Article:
Lean Manufacturing and Lean Maintenance target the identification and elimination of waste through continuous improvement. The problem of under-maintaining assets is often addressed through loss elimination and continuous improvement programs. The problem of over-maintaining by comparison receives little attention. Left unattended the over-maintaining of assets silently and continuously squanders precious maintenance resources.
Industry has been conservative in its approach to setting preventive maintenance intervals. On some sites:
· 80 % of Preventive Maintenance costs are spent on activities with a frequency 30 days or less.
· 30 to 40% of Preventive Maintenance costs are spent on assets with negligible failure impact.
We now explore the impact of frequency on the over maintaining problem and proposes, with the use of a case study, low risk methods for reducing Preventive Maintenance costs. Keywords: Preventive Maintenance, Waste Elimination, Activities, Frequency, Analysis, Cost Reduction.
Buell and Smedley define Lean Manufacturing as “a systematic approach to identifying and eliminating waste through continuous improvement”. Waste is further defined as “anything that adds no value to the manufacturing process. Common sources of waste in manufacturing are identified (2) as:
· Overproduction – Producing product quantity in excess of requirement or demand.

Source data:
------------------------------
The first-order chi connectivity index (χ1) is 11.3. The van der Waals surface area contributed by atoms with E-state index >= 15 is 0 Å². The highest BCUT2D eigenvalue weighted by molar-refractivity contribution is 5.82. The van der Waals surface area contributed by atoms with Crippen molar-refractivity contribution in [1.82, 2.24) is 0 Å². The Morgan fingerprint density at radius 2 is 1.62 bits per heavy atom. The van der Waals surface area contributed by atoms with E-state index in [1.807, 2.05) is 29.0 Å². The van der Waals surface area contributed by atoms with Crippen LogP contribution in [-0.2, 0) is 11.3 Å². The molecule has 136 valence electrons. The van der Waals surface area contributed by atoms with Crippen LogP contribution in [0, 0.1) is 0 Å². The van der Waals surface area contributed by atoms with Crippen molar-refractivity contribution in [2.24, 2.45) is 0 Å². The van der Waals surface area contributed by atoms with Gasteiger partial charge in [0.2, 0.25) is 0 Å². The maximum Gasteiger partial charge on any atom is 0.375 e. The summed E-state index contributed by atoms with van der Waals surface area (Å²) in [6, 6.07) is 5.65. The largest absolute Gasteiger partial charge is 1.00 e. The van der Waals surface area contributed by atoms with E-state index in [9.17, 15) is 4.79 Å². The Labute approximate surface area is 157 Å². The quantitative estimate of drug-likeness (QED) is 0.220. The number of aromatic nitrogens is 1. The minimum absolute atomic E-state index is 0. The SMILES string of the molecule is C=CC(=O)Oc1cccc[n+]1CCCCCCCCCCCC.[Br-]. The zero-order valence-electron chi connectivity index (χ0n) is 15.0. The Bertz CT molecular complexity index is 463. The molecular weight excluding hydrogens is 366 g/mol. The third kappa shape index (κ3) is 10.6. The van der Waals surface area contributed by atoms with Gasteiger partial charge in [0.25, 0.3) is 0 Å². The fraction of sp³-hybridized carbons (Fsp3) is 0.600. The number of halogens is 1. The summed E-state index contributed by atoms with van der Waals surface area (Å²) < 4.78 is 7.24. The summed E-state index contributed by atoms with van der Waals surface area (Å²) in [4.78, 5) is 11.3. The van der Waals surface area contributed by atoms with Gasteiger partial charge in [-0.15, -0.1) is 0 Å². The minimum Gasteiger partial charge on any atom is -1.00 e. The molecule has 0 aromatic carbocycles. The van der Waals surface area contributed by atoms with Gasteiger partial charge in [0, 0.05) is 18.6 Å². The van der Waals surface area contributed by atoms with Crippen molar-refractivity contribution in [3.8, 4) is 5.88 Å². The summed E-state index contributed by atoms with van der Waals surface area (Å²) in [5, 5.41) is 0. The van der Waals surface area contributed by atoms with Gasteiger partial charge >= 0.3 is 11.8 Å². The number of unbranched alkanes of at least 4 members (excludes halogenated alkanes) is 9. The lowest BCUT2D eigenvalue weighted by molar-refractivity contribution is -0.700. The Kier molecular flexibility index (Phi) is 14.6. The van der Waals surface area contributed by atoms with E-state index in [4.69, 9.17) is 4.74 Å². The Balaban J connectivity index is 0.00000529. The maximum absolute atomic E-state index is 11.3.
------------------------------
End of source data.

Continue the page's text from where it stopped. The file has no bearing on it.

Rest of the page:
· Inventory – Producing levels of end product or work in progress above the optimum.
· Waiting – Delays in the production process.
· Transportation – Transporting end product or work in progress unnecessarily.
· Motion – Unnecessary motion of workers, assets or materials associated with production.
· Processing – Redundant steps or activities in the production process.
Reducing the Cost of Preventive Maintenance
The application of the term “Lean” to maintenance similarly aims to target waste. Bever estimates that between 18% and 30% of every dollar spent on maintenance is wasted. Greg is reported as observing that maintenance operations may be wasting up to 25 percent of available labour and that up to 60 percent of this waste results from activities that add no value to the performance of the plant. Similar categories of waste identified for Lean Manufacturing can be applied to the exploration of Lean Maintenance. Building on a list developed by O’Hanlon, seven categories of waste in maintenance are summarised as follows:
· Overproduction – Performing preventive and predictive maintenance activities at intervals more often than optimal
· Inventory – Overstocking maintenance spares with slow moving parts and secret inventories.
· Waiting – Waiting for tools, parts documentation, transportation, etc.
· Transportation – Time spent walking, running, driving, and flying associated with maintenance work
· Motion –PM performed that adds no value to the prevention of downtime.
· Processing– Opportunity to improve the quality of repairs in reactive or breakdown maintenance.